Some Wisconsin residents are still reeling from this summer’s recall elections, in which spending on nine state Senate races was estimated at $44 million, or about $57 per vote. But, as a wise man once said, you ain’t seen nothing yet.
The campaign to recall Republican Gov. Scott Walker is about to begin, and a little-known quirk in the state’s campaign finance law that played a minor role in the recent recalls could play a major role here.
Normal individual contribution limits, set at $10,000 for a gubernatorial race, are suspended from the time a recall drive is launched until … well, that’s a good question.
The law says donations in excess of usual limits are allowed until “a recall primary or election is ordered, or after that time if incurred in contesting or defending the order.”
If the recall is launched as planned on Nov. 15, petitions will be due by Jan. 17. Then these must then be reviewed by the state Government Accountability Board, which will take at least 30 days, says Jonathan Becker, the agency’s ethics division administrator.
During this time, individuals can give usually forbidden amounts, from $10,001 to $10 million or more, to Walker or any challengers. Amounts above usual limits can be used “for the purpose of payment of legal fees and other expenses incurred in connection with the circulation … of a petition to recall an officer.”
What does that mean? Good question.
According to Becker, it “absolutely” could go for political ads, depending on their content. An ad that urged citizens not to sign recall petitions would probably qualify, he says, while one that directly urged people to vote for a candidate probably would not.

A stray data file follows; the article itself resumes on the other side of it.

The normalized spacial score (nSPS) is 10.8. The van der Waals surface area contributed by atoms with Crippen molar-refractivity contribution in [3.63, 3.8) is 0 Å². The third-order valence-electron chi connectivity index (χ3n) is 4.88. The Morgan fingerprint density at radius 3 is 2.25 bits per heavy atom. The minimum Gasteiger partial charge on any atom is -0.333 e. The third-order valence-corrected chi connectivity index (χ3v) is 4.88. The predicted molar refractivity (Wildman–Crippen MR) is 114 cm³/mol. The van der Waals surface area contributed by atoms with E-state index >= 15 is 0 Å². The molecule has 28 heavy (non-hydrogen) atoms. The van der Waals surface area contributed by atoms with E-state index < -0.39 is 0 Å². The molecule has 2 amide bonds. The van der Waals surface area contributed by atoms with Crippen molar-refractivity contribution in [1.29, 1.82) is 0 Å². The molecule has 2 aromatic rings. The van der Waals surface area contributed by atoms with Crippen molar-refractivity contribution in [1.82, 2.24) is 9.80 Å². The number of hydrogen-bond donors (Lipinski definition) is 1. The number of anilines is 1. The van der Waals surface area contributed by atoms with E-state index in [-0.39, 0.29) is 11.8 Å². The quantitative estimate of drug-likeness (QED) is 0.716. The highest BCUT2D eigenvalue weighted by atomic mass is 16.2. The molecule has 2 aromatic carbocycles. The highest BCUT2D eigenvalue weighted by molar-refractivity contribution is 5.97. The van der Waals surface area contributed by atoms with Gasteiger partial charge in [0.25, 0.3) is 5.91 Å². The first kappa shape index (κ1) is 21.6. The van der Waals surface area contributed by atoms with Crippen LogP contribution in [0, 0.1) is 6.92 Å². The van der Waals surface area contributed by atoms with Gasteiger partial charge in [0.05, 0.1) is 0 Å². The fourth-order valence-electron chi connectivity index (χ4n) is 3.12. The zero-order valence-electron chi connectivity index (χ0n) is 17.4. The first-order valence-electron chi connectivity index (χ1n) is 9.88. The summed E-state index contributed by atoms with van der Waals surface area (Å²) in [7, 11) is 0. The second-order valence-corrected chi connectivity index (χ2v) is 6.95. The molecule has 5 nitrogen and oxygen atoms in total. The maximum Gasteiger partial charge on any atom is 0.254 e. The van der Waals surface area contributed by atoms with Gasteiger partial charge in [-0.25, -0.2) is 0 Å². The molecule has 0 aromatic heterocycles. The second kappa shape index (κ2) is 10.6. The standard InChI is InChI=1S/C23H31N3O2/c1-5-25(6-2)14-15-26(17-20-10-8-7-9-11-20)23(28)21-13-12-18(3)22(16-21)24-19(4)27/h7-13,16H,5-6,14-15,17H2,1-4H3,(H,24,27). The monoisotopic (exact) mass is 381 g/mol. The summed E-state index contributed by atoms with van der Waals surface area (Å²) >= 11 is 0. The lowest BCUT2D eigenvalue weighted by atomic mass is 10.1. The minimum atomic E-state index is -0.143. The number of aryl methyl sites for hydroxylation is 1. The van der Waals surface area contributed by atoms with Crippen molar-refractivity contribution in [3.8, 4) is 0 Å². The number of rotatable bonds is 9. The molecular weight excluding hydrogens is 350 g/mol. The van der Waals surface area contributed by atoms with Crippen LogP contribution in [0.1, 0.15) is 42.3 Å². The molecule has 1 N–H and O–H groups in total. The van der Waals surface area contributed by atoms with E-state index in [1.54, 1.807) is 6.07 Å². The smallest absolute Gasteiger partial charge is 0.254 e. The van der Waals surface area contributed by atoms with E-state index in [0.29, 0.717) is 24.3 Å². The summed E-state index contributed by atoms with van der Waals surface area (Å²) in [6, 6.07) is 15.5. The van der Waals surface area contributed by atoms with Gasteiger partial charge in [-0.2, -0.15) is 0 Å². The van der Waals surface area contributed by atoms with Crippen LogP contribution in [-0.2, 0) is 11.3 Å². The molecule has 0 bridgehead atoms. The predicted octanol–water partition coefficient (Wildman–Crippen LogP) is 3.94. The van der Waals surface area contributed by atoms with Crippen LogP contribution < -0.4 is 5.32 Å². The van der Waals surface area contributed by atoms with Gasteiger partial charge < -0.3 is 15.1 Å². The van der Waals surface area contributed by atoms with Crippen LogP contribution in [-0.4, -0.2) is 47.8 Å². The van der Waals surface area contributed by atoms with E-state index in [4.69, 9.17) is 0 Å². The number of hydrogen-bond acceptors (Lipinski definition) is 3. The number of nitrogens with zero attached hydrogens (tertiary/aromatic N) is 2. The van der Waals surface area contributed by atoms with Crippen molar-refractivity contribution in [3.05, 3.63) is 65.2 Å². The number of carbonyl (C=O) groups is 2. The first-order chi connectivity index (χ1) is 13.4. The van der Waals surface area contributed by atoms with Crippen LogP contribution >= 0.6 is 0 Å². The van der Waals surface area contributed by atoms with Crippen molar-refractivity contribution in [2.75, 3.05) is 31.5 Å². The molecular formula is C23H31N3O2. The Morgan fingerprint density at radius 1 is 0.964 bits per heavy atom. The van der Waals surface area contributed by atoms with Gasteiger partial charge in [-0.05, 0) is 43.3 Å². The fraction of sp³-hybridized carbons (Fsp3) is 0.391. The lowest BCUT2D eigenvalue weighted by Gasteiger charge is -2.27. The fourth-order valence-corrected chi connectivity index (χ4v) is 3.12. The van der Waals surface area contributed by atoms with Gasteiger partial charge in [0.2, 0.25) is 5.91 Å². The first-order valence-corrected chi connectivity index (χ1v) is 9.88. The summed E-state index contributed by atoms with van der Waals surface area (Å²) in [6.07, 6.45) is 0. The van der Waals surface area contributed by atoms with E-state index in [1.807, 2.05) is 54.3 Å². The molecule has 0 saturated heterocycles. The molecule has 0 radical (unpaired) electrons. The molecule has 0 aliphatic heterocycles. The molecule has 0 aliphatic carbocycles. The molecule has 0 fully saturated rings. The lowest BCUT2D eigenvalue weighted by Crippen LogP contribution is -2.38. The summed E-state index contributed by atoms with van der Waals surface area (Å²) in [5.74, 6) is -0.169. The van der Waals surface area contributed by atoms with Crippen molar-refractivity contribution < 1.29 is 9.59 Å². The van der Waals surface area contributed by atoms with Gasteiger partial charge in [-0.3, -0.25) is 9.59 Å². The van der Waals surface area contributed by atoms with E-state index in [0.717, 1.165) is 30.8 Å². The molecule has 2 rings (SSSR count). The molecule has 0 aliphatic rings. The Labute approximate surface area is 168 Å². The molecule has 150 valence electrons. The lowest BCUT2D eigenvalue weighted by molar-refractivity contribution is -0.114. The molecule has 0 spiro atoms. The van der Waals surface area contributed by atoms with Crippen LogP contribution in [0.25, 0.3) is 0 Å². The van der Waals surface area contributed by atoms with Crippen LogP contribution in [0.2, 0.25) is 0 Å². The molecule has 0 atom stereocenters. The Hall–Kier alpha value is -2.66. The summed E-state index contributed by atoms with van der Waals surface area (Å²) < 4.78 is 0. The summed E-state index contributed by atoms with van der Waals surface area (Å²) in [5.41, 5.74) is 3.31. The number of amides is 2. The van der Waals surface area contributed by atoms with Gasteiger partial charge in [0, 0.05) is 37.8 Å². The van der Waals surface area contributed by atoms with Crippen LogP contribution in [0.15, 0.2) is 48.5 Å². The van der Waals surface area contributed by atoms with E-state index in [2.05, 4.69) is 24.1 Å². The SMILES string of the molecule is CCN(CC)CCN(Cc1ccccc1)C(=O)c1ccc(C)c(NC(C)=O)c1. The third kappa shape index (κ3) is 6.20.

And this spending could continue well beyond when a recall election is authorized, if there are ongoing legal challenges. Becker thinks there would be “a narrower permitted use” of these funds once a recall is ordered, but the matter is open to interpretation.
This summer, several recall targets received substantial individual donations above the normal $1,000 limit for state Senate campaigns. This money was used for expenses including consulting fees, radio ads, mailings, lodging and fundraisers, according to filed reports.
Losing candidate Randy Hopper, R-Empire, reported 12 such donations totaling $73,250, or $61,250 above what would normally be allowed. This extra cash accounts for 16.6 percent of his total receipts for 2011. He itemized $94,116 in recall-related expenses.
Sen. Dan Kapanke, R-La Crosse, who also lost, had 40 donors who gave a total of $77,086 above the usual limit, or 6.5 percent of what he raised for the year. He listed more than $100,000 in recall-related expenses.
The largest recipient was Sen. Alberta Darling, R-River Hills, who reported 61 contributions that exceeded usual limits by a total of $201,650, or 15.3 percent of her 2011 total. She listed $187,104 in allowable spending.
There is no requirement under the law, says Becker, that recall-related expenses be itemized. He says the GAB does “not have enough information to know for sure” that the money received in excess of legal limits was appropriately spent, although a staff review is under way.
The bid to recall Walker, like the Senate recalls, will likely be dominated by issue ads and mailings from outside groups that provide minimal disclosure and abide by few limits. But hard cash given directly to campaigns remains important, especially for those who seek to curry favor with candidates.
Since mid-2008, Walker has snared more than $12 million from individuals, including several dozen maximum $10,000 contributions, according to the GAB.
Asked for its take on the use of donations above usual limits, Walker’s campaign deferred to the Republican Party of Wisconsin, where spokeswoman Nicole Larson said, “At this time, we have no comment.”
Will Walker and his Democratic rivals abide by narrow limits or apply an elastic interpretation to maximize how much they can spend?